By the 6:56 mark of the first half, Maryland's lead had swelled to 39-17 on Blake's three-pointer. Even with another half to play, Duke was in trouble, not only on the scoreboard but with the odds; at what point do the Terrapins get a lead they won't blow?

By halftime the Blue Devils had worked the deficit down to 49-38, but even that was deceiving. Duke could have cut Maryland's lead to six with 30 seconds left, but Boozer missed two free throws. And when Dixon nailed a three-pointer with three seconds remaining, it seemed to restore some of the momentum that Maryland had been losing during the last five minutes of the half.

If Duke was going to make a second-half run, the Blue Devils would have to shoot better than 36% from the field (including two of 12 from three-point range) and get Jason Williams involved offensively. Duke's leading scorer in the tournament had made only one of seven shots and scored four points.

Then Krzyzewski stepped in.

First he told the team to quit worrying about the deficit and just play.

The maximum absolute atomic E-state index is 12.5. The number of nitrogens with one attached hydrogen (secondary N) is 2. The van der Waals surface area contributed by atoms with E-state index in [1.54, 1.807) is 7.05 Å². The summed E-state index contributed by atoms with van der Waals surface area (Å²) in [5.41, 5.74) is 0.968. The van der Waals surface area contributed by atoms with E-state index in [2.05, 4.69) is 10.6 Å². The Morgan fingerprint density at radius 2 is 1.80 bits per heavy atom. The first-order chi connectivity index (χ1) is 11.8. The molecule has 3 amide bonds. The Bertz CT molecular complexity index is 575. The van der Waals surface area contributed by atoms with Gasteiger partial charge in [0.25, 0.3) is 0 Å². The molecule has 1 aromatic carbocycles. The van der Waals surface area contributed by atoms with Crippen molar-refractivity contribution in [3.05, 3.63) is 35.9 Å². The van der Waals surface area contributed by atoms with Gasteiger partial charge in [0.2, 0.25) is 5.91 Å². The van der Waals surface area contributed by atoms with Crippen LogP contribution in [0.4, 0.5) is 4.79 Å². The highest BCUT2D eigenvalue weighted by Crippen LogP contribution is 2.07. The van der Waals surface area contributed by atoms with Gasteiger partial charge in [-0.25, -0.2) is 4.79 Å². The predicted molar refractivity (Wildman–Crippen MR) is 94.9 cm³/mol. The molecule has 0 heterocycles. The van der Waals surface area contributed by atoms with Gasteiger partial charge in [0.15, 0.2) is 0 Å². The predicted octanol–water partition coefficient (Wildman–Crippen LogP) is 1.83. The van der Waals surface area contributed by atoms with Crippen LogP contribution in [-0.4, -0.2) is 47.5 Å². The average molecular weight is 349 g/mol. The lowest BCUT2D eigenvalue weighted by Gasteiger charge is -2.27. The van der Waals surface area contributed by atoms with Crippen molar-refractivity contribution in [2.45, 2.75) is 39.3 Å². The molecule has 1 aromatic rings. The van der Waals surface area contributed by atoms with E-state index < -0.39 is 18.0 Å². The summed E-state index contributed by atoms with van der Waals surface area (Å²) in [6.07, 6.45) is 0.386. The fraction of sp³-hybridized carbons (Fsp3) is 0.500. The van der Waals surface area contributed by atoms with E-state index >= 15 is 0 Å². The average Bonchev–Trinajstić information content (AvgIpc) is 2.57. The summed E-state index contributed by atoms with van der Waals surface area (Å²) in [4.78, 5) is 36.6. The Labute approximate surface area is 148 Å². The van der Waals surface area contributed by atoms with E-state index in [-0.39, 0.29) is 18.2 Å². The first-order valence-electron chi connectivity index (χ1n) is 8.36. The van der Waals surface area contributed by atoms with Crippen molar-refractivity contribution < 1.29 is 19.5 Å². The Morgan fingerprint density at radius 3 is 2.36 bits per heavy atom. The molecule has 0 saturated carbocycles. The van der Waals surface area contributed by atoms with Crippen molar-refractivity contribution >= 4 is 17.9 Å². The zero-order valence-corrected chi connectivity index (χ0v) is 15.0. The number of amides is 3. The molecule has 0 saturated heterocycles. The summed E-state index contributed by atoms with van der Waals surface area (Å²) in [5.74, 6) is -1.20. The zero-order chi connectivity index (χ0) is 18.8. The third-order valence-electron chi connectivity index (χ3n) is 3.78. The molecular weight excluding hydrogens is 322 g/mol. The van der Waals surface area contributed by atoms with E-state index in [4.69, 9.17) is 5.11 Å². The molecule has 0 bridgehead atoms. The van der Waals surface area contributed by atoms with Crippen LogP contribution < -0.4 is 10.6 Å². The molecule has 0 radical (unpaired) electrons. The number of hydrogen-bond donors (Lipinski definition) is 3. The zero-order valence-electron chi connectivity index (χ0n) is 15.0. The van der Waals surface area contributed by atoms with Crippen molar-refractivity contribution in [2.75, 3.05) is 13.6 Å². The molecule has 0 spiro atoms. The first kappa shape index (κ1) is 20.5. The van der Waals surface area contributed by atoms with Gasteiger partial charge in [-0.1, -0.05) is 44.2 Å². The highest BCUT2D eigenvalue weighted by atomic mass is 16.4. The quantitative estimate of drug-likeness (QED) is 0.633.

"I was disappointed, especially with the first 12 minutes," Krzyzewski said. "We were playing really young. Maryland is very good, and they have a comfort level against us from having played us so much. We should have had a comfort level against them.

"I told them to quit doing so many set plays and just go play. They had been down by 20 and couldn't play any worse. So what was there to worry about, losing by 40?"

Krzyzewski also swapped his guard assignments, shifting Williams from Blake to Dixon, and Duhon from Dixon to Blake. Dixon shut off Blake's ability to penetrate, turning Maryland's offense from smooth to sluggish. And Williams was able to find his scoring touch.

"Overall we did a good job on Jason," Gary Williams said. "But great players also step up at critical times."

Duke spent the beginning of the second half working on the rest of the Maryland lead and the Terrapins' collective, quivering psyche. Twice Jason Williams got the Blue Devils within two, and each time Maryland responded. Duhon then delivered a three-point play to make the score 62-61. Maryland's Mike Mardesich, however, tipped in a missed shot to put the Terps back up by three.

Williams' only three-pointer of the game wiped out the last of Maryland's advantage and gave the Blue Devils a 73-72 lead with 6:51 left. It was Duke's first lead of the game. It was up to the Terrapins to complete yet another collapse against their ACC rival.

But that's usually how the story went for Maryland against Duke this season.

(BEGIN TEXT OF INFOBOX / INFOGRAPHIC)

How They Compared

A look at statistics from the four Duke-Maryland games this season:

*--*

DUKE MD. Points 89.3 88.3 FG Shooting 113-286 130-271 FG % 39.5 48.0 3-Pt. Shooting 39-124 23-62 3-Pt. % 31.5 37.1 Rebounding 192 145 Rebound Avg. 48 36.3 Bench Scoring 61 105 Bench Average 15.3 26.3 Victories 3 1

*--*